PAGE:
Supporting teenagers with attention deficit hyperactivity disorder (ADHD)
Teenagers with attention deficit hyperactivity disorder (ADHD) might need support to increase independence, develop friendships and learn.
Support works best when it makes the most of teenagers’ existing skills and ways of doing things.
Support plans for teenagers with ADHD
If your teenage child is diagnosed with attention deficit hyperactivity disorder (ADHD), their paediatrician, psychologist or occupational therapist or another health professional will develop a support plan for them.
The support plan should consider all aspects of your child’s life, including your child’s strengths, needs and responsibilities at home, at school and in other social settings.
Your child’s support plan might include:
- help to build independence
- help to develop friendships
- adjustments at school to support learning
- help to study at home
- medicines to help improve focus and attention.
The support plan should also consider what works for your family.
It’s a good idea to discuss your child’s support plan with other members of your family and your child’s carers and teachers. This helps people understand your child’s strengths and areas where they might need more support.
Your child’s professionals will regularly review your child’s support plan as your child grows and develops.
Your child’s professionals will help you understand how to support your child and put the strategies in your child’s plan into action. They might also help you learn more about ADHD and neurodiversity.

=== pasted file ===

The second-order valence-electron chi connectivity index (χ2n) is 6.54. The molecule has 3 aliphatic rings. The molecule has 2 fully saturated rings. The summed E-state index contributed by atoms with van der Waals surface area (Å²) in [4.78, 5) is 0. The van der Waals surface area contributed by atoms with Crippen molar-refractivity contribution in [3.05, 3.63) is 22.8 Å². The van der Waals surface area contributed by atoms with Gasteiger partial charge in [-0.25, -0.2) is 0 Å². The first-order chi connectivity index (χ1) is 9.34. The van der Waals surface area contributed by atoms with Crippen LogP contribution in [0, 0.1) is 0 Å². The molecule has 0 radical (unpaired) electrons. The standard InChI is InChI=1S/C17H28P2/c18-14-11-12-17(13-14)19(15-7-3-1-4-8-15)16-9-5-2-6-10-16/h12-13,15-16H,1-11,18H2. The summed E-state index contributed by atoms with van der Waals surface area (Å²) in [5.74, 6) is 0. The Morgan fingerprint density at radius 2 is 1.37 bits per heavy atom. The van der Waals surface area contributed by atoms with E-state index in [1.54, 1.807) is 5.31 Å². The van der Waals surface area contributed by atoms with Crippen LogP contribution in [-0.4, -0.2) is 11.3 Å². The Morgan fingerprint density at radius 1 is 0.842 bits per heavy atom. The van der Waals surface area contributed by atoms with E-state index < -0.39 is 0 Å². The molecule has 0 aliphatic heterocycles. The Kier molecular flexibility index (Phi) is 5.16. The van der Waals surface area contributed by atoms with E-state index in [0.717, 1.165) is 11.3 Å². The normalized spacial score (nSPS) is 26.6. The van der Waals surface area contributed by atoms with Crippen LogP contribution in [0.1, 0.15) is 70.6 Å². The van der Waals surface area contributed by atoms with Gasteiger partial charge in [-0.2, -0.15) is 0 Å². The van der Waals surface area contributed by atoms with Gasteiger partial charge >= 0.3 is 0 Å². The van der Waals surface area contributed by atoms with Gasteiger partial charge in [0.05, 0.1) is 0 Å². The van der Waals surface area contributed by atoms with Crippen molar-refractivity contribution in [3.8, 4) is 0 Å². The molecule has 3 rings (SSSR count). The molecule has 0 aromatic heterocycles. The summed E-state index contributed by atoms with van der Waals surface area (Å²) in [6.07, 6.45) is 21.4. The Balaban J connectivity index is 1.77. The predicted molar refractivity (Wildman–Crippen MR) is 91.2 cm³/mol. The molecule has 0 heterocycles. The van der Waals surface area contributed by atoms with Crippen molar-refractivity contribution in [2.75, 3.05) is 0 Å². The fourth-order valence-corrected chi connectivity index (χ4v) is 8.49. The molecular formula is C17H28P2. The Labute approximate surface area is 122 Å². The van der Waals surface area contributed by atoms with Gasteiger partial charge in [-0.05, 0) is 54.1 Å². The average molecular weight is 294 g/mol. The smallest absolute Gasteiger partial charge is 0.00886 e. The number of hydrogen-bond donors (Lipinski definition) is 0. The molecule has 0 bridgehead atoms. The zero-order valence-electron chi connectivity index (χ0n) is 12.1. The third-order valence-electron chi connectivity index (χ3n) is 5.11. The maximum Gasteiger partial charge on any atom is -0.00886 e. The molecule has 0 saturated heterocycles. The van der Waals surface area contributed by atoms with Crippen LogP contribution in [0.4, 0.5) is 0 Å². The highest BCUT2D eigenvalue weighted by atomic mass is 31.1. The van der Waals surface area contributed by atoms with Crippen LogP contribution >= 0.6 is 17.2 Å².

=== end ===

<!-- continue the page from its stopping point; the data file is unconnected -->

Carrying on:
Building independence for teenagers with ADHD
Independence for all teenagers is about trying new things, taking on more responsibility, making decisions by themselves, and working out who they are and what they want to be.
Achieving independence is an essential part of your child’s journey towards adulthood.
Here are strategies that can help your child with attention deficit hyperactivity disorder (ADHD) develop independence:
- Work with your child on goals for home, school, friendship and activities like sport. For example, your child might have goals like finishing homework before dinner or replying to messages from friends. Help your child think about how to get motivated and work towards their goals.
- Involve your child in making family rules. This can help your child feel heard and valued.
- Work with your child on consequences for breaking family rules. Apply these consequences consistently. For example, you and your child might agree that they lose access to the PlayStation for a day if they behave aggressively.
- Help your child build organisational skills. For example, work with them to develop daily routines for things like bedtime, chores and homework. This can make it easier for your child to complete these activities.
- Praise your child for attempts at independence – for example, when they remember to follow a family rule like hanging up their jacket. This can encourage your child to keep trying.
Developing friendships for teenagers with ADHD